“Judicial power, as contradistinguished from the power of the laws, has no existence. Courts are the mere instruments of the law, and can will nothing. When they are said to exercise a discretion, it is a mere legal discretion, a discretion to be exercised in discerning the course prescribed by law; and, when that is discerned, it is the duty of the court to follow it. Judicial power is never exercised for the purpose of giving effect to the will of the Judge; always for the purpose of giving effect to the will of the Legislature; or, in other words, to the will of the law.”
With this goes Lord Mansfield’s dictum in “Rex Vs Wilkes (1770 K.B) 4 Burr”: “Discretion, when applied to a court of justice, means sound discretion guided by law. It must be governed by rule, not by humour; it must not be arbitrary, vague and fanciful, but legal and regular.”
In “Haywood vs Cope (1858)”, Lord Romilly explained that: “… it is most important that the profession, and those who have to advise in reference to this subject, should understand the rule which is adopted in this and the other Courts, which is that the discretion of the Court must be exercised according to fixed and settled rules; you cannot exercise a discretion by considering what, as between the parties, would be fair to be done.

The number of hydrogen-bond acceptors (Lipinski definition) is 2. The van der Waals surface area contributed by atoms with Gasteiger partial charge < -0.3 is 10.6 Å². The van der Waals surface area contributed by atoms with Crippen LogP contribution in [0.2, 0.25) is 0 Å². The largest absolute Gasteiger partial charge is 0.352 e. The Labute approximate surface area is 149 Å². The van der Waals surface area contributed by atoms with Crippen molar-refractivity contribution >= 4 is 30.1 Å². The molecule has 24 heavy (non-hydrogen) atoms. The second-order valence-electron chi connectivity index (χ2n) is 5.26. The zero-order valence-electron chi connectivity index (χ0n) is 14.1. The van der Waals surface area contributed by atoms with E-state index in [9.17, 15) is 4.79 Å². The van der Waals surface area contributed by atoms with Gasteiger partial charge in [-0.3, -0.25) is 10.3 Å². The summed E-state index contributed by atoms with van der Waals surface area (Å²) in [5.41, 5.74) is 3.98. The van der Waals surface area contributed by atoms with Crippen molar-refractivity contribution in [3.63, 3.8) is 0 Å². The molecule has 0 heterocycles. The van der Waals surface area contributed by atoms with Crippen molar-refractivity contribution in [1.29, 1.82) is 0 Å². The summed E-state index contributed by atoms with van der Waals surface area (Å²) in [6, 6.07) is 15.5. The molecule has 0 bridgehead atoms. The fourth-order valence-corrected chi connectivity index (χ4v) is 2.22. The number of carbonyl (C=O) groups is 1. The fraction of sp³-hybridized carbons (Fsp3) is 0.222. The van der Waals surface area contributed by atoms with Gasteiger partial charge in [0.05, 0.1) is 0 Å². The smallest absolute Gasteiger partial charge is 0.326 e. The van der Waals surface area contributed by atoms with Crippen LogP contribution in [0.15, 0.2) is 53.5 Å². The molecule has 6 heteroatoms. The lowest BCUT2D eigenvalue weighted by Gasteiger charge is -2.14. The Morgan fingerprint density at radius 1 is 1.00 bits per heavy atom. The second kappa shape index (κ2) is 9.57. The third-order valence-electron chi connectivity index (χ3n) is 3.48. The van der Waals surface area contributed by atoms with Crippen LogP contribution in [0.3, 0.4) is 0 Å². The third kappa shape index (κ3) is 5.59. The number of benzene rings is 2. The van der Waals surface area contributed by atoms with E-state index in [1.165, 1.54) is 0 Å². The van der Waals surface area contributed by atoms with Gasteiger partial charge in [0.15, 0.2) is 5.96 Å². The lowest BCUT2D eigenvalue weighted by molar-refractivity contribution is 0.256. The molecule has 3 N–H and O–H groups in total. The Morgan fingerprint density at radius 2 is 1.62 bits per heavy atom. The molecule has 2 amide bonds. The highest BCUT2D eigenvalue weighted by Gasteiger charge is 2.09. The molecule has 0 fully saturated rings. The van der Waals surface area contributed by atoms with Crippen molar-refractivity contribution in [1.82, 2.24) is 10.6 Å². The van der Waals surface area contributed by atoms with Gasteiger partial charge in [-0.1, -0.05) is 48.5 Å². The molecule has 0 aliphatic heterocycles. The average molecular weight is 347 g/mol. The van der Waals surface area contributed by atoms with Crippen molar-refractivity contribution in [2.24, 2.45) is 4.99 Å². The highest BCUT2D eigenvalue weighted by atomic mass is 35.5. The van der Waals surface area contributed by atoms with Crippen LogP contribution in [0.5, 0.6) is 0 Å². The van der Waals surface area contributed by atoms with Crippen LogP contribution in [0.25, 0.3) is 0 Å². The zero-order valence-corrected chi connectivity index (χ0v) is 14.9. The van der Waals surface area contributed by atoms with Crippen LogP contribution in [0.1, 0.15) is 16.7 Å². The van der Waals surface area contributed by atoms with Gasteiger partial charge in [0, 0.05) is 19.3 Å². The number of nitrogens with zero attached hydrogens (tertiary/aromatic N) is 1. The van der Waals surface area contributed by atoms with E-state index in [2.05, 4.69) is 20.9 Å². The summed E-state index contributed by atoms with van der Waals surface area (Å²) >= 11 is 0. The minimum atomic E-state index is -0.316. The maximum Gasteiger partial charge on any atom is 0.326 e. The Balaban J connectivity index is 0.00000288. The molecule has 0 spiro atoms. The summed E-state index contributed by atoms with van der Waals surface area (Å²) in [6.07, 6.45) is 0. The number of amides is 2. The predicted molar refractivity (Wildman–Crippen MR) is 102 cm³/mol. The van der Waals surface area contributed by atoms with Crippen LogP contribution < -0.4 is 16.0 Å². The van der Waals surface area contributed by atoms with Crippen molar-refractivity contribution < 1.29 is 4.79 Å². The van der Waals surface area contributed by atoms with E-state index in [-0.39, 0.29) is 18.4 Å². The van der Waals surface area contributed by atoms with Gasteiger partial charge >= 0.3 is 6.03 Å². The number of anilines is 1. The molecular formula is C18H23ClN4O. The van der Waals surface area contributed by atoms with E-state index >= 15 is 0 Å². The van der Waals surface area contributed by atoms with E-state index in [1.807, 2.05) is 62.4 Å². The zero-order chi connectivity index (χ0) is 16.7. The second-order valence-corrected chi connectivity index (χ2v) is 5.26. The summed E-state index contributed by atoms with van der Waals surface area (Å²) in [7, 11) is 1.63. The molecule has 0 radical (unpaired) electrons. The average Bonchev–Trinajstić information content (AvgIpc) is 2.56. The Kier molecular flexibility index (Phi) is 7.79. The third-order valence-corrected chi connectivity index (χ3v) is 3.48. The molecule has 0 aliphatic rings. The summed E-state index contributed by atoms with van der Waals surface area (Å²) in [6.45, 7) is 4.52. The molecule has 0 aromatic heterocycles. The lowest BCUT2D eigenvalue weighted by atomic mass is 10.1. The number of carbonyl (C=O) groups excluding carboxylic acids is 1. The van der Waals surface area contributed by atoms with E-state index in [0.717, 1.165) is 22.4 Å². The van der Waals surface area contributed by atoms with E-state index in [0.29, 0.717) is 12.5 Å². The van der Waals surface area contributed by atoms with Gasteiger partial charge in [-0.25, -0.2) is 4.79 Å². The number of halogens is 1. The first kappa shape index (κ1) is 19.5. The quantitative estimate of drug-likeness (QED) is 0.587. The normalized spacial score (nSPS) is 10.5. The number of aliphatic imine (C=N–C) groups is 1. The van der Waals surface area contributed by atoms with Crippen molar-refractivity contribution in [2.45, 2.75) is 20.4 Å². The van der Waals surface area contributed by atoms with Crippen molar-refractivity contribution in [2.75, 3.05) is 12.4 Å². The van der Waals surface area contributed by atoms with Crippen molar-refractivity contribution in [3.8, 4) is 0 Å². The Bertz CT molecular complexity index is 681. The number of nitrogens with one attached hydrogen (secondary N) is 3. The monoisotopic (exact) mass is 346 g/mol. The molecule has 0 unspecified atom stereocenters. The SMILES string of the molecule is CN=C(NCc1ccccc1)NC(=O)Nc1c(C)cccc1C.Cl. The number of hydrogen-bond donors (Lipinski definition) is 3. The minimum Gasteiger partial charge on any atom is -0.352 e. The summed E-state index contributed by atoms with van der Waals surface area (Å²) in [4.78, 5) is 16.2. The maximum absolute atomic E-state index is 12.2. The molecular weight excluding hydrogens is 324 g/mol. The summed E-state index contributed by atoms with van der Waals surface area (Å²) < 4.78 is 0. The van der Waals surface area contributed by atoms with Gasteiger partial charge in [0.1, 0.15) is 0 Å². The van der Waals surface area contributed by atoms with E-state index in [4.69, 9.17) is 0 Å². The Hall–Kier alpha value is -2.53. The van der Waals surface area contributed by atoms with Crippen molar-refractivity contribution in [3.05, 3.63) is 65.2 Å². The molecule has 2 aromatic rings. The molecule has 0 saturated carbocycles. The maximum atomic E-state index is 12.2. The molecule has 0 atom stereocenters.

What one person may consider fair, another may consider very unfair; you must have some settled rule and principle upon which to determine how that discretion is to be exercised.” (Emphasis supplied)
I subscribe entirely to the propositions of these early Law Lords both in the United Kingdom and across the Atlantic. It couldn’t be better explained. This is why the sentencing guidelines are important since they will assist to confine sentencing in Kenya to the principles underpinning sentencing such as proportionality, equality, accountability, inclusiveness, respect for human rights and fundamental freedoms and adherence to domestic and international law. The guidelines will help rid the criminal justice system of injustices that may result due to placing the exercise of discretion solely in “human hands” without settled rules to guide.
Consider the following cases: